Dr. R.A. Mohler, Jr.’s “We Cannot Be Silent”
I appreciate thoughtful discourse. Furthermore, I appreciate thoughtful discourse with a sense of passion about it. Unfortunately, if one looks at the media, especially when it comes to the idea of the place of LGBT in America, the discourse seems to be predominantly passionate but thoughtless. It is a matter of one side yelling, “We’re right!” while the other side is trying to yell even louder, “No, we’re right! You’re not!” Especially in the conversation on LGBT issues, supporters to the left seem to default to “Christians are trying to regulate morality. They are ignorant and hold to an archaic set of principles from an old storybook.” Right-wingers declare, “Gays are confused! We should not bend to a group of sinners and abominates whose heads are not on straight.”
Dr. R. Albert Mohler, Jr. is President of the Southern Baptist Theological Seminary. I am not a Baptist, nor am I a seminarian. Nor do I agree with all the contents of his most recent book, We Cannot Be Silent, but I appreciate that at this current juncture in the national conversation on LGBT issues, a book has been published which thoughtfully and passionately lays out the case from the Evangelical perspective, rooting itself equal parts in academic and judicial research, Biblical scholarship, and social commentary to provide a discourse that takes a stance to the negative in the debate on LGBT issues while avoiding the feeling of an empty yelling match. We Cannot Be Silent presents the Evangelical Church’s case in a way that LGBT supporters, while they may not agree with him, will at least walk away without a bad taste in their mouth as Mohler’s thoughtful treatment shows that he is concerned more with sharing his personal convictions rather than trying to simply prove himself right.
Throughout this book, Mohler sticks to his guns in the tradition of well planned persuasive writing. Each individual chapter reads as its own long essay, but the each chapter complements the one before it and leads to the one after, meaning that they are to be read together. Mohler’s format for each chapter begins with a broad overview to the chapter’s key issue, thesis, followed by historical background, supporting evidence via research, tracing of how culture has been impacted by the issue so far and how he foresees culture continuing to progress if it does not change its course.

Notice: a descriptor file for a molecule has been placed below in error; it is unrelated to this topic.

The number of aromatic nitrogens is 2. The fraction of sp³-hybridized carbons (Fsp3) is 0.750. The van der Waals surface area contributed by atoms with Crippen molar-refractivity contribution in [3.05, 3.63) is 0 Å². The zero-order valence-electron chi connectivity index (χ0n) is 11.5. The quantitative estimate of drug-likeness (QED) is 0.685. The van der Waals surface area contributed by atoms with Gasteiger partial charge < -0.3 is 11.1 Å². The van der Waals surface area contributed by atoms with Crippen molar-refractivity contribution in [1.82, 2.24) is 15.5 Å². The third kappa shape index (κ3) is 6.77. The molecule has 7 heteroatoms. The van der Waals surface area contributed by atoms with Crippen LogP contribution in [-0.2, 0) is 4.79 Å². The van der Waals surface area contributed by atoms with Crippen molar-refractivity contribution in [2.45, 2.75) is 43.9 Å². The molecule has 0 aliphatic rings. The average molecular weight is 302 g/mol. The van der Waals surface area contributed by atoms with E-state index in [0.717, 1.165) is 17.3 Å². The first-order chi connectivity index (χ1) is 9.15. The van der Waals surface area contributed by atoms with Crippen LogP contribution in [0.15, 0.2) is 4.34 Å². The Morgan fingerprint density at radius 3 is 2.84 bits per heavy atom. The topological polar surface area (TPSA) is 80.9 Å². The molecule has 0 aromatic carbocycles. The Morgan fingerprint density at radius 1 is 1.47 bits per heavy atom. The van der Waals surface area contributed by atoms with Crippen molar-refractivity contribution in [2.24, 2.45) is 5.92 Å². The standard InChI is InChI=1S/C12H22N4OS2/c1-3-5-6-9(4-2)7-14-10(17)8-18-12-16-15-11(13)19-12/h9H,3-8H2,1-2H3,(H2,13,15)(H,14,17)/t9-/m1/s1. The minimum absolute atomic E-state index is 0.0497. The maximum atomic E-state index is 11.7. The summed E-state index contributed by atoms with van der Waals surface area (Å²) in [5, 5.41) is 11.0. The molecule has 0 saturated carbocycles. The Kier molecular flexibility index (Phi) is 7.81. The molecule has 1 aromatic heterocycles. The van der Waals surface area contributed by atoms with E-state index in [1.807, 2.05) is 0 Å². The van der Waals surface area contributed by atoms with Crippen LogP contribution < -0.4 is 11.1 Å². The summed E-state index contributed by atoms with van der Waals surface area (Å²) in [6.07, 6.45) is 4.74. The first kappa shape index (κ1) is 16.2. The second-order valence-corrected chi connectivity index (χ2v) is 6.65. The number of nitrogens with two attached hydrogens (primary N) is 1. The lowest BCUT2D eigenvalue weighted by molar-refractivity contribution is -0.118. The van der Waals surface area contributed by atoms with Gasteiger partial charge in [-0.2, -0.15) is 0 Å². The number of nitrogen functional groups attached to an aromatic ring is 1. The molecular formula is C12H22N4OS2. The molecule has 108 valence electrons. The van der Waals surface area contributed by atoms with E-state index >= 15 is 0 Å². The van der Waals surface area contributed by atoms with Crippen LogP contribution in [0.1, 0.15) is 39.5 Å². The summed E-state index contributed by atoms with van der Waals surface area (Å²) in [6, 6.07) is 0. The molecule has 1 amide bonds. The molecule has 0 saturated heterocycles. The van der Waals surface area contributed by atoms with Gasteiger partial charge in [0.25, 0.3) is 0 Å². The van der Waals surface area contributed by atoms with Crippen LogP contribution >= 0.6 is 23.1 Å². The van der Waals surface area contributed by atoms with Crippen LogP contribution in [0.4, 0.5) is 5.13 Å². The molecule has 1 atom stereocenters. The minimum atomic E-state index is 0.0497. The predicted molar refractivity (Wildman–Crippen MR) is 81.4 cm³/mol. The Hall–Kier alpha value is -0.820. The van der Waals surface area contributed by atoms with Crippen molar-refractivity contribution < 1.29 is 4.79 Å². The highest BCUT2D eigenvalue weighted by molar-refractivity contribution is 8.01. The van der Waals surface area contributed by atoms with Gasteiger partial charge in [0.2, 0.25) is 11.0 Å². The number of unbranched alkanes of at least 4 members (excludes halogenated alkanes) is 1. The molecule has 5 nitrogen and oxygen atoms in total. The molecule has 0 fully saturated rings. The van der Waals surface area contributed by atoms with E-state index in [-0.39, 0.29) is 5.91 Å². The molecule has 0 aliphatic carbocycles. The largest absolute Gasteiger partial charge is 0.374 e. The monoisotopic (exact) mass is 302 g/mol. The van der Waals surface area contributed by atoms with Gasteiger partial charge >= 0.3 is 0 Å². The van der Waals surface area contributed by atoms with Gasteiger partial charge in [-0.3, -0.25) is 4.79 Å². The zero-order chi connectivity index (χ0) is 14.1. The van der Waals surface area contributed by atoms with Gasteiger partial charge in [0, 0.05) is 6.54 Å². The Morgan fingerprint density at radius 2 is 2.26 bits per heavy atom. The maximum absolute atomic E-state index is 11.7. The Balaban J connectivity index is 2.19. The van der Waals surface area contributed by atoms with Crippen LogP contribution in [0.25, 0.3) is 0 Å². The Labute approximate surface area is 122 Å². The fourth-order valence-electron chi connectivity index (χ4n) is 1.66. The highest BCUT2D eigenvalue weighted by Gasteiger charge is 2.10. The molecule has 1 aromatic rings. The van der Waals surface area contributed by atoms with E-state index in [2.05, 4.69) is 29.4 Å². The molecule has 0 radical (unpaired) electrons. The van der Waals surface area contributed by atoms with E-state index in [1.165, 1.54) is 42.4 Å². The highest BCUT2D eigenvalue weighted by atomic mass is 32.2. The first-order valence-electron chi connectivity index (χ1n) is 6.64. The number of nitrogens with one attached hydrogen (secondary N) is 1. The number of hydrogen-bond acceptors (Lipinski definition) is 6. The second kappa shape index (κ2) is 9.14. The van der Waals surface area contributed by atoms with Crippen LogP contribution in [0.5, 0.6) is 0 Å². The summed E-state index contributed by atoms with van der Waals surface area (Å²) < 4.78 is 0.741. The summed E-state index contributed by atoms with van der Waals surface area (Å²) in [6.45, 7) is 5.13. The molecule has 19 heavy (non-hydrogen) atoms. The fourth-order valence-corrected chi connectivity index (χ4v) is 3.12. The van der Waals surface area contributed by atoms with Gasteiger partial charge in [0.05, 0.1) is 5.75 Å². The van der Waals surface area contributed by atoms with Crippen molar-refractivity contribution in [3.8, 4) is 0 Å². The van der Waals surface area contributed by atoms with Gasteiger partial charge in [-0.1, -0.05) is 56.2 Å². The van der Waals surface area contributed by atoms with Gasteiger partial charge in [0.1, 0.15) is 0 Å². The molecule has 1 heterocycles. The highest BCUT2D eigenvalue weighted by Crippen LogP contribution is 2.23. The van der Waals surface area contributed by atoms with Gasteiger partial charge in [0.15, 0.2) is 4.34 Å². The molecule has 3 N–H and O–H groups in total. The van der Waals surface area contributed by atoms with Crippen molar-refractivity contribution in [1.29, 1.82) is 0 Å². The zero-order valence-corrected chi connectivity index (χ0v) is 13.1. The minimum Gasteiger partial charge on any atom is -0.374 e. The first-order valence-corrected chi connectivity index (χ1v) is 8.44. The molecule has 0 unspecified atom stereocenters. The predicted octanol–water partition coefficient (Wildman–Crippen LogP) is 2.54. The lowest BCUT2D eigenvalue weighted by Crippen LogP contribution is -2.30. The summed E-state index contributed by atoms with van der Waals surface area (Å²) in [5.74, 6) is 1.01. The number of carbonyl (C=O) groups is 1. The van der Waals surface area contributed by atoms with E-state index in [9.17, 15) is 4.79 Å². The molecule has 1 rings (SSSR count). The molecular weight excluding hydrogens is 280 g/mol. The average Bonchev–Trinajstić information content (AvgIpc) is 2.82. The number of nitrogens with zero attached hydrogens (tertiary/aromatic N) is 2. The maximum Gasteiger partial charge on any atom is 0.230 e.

What I appreciate most about this book are two chapters. Chapter 9, “The Compassion of Truth: The Church and the Challenge of the Sexual Revolution,” lays out ways in which the Church has failed the LGBT community in ways such as failing to provide considerate guidance at the sake of surface-level Bible verse regurgitation to not actually taking a proactive stance to being willing to have hard conversations and instead deciding to remain in-grown and isolationist. While many of Mohler’s arguments and insights seem sound, some of his solutions seem a little too simplistic as fixes to what he depicts as issues.
I also enjoyed Chapter 10, “Hard Questions.” “Hard Questions” addresses 30 typical questions that arise on the subject, including the issue of “picking and choosing” Old Testament laws, and the difference between sex vs. gender. This chapter is the most thoughtful response from the Evangelical community on the issue, and I wish that mainstream Christianity would take a note from Mohler’s approach in that he sticks to his convictions in a way that shows he has actually considered the issues and knows why he believes what he does about the issues.
Individuals on both sides of the debate on LGBT issues would do well to read We Cannot Be Silent. Mohler avoids name calling and derogatory remarks about the side he is debating with. He lays his cards out on the table from the beginning, and his writing shows that he has done his research and that his beliefs go beyond just words on a page. I did not agree with everything in the book, but I resonated with the idea of a man sticking to his convictions and being able to present them in a way that one does not walk away at the end feeling dirty or yelled at.
I received my copy of this book through the BookLook Bloggers program for free in exchange for publishing a review on it. I was not obligated to post a positive review; the views and opinions expressed are mine.